Last Updated on
We started MavenHut in February 2012. Right from the beginning we decided to not bootstrap the company, but raise investment and grow as fast as possible.
This also meant one more thing: if we didn’t raise money by December 31st, 2012, we would close the company. What this did was to focus our efforts and energy into the most important things for the company: generate users, generate engagement, focus on delivering on our promises to the would-be investors. And it worked: SOSventures invested in us in November 2012.
The thing is, though, that I see a lot of people not setting up a “company deadline”: if we don’t reach “this” by the “then”, we will close the company.
Why you should do this?
Because then you will focus on the things that will move you ahead faster, because you just don’t have the time anymore and you need to choose what to do next in a much more efficient way, especially in relationship to the resources at your disposal (money, people, whatever).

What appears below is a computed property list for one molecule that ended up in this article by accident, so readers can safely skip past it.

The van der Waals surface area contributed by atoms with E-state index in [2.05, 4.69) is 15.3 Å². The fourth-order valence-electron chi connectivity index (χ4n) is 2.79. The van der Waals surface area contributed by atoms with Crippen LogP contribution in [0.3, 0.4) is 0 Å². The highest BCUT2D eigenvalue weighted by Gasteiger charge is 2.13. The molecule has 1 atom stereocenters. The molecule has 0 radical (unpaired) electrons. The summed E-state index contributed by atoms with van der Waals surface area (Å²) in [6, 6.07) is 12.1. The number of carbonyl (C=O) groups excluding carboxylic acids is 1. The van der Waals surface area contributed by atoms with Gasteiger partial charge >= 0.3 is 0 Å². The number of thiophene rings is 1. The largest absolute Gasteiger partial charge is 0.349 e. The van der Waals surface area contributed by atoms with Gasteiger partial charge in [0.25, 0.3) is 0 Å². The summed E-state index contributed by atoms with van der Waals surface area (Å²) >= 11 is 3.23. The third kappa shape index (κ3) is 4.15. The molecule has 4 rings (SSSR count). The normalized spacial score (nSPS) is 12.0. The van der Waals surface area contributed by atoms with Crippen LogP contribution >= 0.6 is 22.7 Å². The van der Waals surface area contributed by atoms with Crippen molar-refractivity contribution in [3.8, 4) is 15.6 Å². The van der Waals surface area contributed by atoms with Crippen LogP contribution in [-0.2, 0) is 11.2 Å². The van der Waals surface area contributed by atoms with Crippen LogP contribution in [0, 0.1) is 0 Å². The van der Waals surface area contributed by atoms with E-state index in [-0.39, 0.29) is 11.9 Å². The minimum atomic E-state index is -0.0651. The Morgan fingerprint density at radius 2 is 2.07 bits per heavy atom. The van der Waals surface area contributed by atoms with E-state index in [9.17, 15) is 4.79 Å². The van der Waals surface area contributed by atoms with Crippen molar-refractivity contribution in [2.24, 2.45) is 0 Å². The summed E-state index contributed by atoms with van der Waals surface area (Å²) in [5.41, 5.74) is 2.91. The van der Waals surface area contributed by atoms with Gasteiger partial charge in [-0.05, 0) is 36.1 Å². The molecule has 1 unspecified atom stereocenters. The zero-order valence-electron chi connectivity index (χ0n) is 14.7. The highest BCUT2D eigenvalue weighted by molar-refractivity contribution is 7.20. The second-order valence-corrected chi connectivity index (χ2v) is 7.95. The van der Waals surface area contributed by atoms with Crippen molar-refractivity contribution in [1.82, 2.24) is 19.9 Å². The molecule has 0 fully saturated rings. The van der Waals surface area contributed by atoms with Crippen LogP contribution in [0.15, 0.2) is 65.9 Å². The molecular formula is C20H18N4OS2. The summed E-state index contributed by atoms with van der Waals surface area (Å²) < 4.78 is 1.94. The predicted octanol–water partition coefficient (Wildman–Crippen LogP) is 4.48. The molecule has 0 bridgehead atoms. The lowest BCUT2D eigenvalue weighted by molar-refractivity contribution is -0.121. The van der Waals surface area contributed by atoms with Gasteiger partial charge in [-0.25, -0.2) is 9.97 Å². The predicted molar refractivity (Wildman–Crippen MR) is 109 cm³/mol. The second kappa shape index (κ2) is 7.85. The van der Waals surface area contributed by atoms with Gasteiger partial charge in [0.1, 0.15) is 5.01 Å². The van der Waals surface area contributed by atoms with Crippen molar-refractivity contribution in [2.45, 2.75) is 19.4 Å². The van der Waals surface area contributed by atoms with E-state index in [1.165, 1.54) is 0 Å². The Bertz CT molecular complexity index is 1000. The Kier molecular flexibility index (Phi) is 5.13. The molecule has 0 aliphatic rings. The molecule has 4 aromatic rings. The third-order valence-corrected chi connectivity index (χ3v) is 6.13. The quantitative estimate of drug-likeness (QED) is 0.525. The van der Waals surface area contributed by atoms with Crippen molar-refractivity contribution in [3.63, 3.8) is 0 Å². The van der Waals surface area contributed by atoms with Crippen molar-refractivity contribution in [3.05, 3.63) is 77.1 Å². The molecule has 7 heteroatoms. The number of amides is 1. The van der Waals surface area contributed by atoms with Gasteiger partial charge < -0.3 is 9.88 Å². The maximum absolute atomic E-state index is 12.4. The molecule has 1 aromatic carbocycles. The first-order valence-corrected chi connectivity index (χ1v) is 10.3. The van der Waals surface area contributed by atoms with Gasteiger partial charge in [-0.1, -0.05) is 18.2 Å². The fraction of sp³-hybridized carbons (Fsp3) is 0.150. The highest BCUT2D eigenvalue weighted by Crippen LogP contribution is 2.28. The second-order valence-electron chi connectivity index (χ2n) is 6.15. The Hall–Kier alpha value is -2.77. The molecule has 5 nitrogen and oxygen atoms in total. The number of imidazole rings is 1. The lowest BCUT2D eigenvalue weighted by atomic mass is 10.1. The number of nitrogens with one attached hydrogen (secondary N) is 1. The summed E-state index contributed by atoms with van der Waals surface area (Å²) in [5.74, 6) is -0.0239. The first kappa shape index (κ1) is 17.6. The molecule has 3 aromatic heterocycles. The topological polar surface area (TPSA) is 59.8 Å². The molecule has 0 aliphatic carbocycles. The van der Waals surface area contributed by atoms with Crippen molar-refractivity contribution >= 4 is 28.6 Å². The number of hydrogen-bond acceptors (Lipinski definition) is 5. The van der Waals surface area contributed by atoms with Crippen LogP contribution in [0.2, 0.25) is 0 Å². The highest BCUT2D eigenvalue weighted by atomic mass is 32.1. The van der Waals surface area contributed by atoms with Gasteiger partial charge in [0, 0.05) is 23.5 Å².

Last time I’ve seen this, somebody has been dragging away the company’s product, putting in new and new features, without actually adding the most important one: allowing potential customers to pay for the product. And the founders were complaining of not generating revenues… It might seem obvious, but this is a mistake I see often: “we will implement monetization/whatever, but before that I will add a more pinkish color to the sidebar/a new logo/redesign the product”.
So, what is your startup’s deadline?
Photo: Grim Reaper on the Road, from ShutterStock